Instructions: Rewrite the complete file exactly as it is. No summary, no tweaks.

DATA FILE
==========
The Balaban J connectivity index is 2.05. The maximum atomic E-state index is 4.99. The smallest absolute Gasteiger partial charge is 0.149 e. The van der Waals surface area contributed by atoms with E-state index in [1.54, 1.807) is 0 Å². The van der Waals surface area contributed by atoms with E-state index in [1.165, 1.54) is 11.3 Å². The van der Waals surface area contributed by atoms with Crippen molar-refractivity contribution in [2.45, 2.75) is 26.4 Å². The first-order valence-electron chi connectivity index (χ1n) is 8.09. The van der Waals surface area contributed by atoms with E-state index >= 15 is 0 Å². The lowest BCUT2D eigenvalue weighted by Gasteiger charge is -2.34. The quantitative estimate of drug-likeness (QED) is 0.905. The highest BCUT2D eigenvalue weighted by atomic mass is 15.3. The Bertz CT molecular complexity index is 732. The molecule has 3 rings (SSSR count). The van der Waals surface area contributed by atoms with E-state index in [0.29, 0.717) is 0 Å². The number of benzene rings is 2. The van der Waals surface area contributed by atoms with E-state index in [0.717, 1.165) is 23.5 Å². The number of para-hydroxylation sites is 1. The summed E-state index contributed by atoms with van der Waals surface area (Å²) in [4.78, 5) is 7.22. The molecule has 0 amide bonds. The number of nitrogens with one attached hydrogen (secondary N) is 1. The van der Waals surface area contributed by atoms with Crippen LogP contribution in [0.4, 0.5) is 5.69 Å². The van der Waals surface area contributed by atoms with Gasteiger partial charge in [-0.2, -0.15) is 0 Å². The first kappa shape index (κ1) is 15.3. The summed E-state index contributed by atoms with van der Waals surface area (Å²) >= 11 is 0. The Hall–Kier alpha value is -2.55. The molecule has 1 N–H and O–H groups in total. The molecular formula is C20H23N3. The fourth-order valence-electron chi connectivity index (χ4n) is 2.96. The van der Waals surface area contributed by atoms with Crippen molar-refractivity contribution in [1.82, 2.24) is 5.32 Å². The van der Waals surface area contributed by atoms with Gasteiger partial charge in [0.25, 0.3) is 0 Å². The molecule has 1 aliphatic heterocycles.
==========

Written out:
The Balaban J connectivity index is 2.05. The maximum atomic E-state index is 4.99. The smallest absolute Gasteiger partial charge is 0.149 e. The van der Waals surface area contributed by atoms with E-state index in [1.54, 1.807) is 0 Å². The van der Waals surface area contributed by atoms with E-state index in [1.165, 1.54) is 11.3 Å². The van der Waals surface area contributed by atoms with Crippen molar-refractivity contribution in [2.45, 2.75) is 26.4 Å². The first-order valence-electron chi connectivity index (χ1n) is 8.09. The van der Waals surface area contributed by atoms with E-state index >= 15 is 0 Å². The lowest BCUT2D eigenvalue weighted by Gasteiger charge is -2.34. The quantitative estimate of drug-likeness (QED) is 0.905. The highest BCUT2D eigenvalue weighted by atomic mass is 15.3. The Bertz CT molecular complexity index is 732. The molecule has 3 rings (SSSR count). The van der Waals surface area contributed by atoms with E-state index in [0.29, 0.717) is 0 Å². The number of benzene rings is 2. The van der Waals surface area contributed by atoms with E-state index in [0.717, 1.165) is 23.5 Å². The number of para-hydroxylation sites is 1. The summed E-state index contributed by atoms with van der Waals surface area (Å²) in [4.78, 5) is 7.22. The molecule has 0 amide bonds. The number of nitrogens with one attached hydrogen (secondary N) is 1. The van der Waals surface area contributed by atoms with Crippen LogP contribution in [0.4, 0.5) is 5.69 Å². The van der Waals surface area contributed by atoms with Gasteiger partial charge in [-0.2, -0.15) is 0 Å². The first kappa shape index (κ1) is 15.3. The summed E-state index contributed by atoms with van der Waals surface area (Å²) >= 11 is 0. The Hall–Kier alpha value is -2.55. The molecule has 1 N–H and O–H groups in total. The molecular formula is C20H23N3. The fourth-order valence-electron chi connectivity index (χ4n) is 2.96. The van der Waals surface area contributed by atoms with Crippen molar-refractivity contribution in [1.82, 2.24) is 5.32 Å². The van der Waals surface area contributed by atoms with Gasteiger partial charge in [0.25, 0.3) is 0 Å². The molecule has 1 aliphatic heterocycles.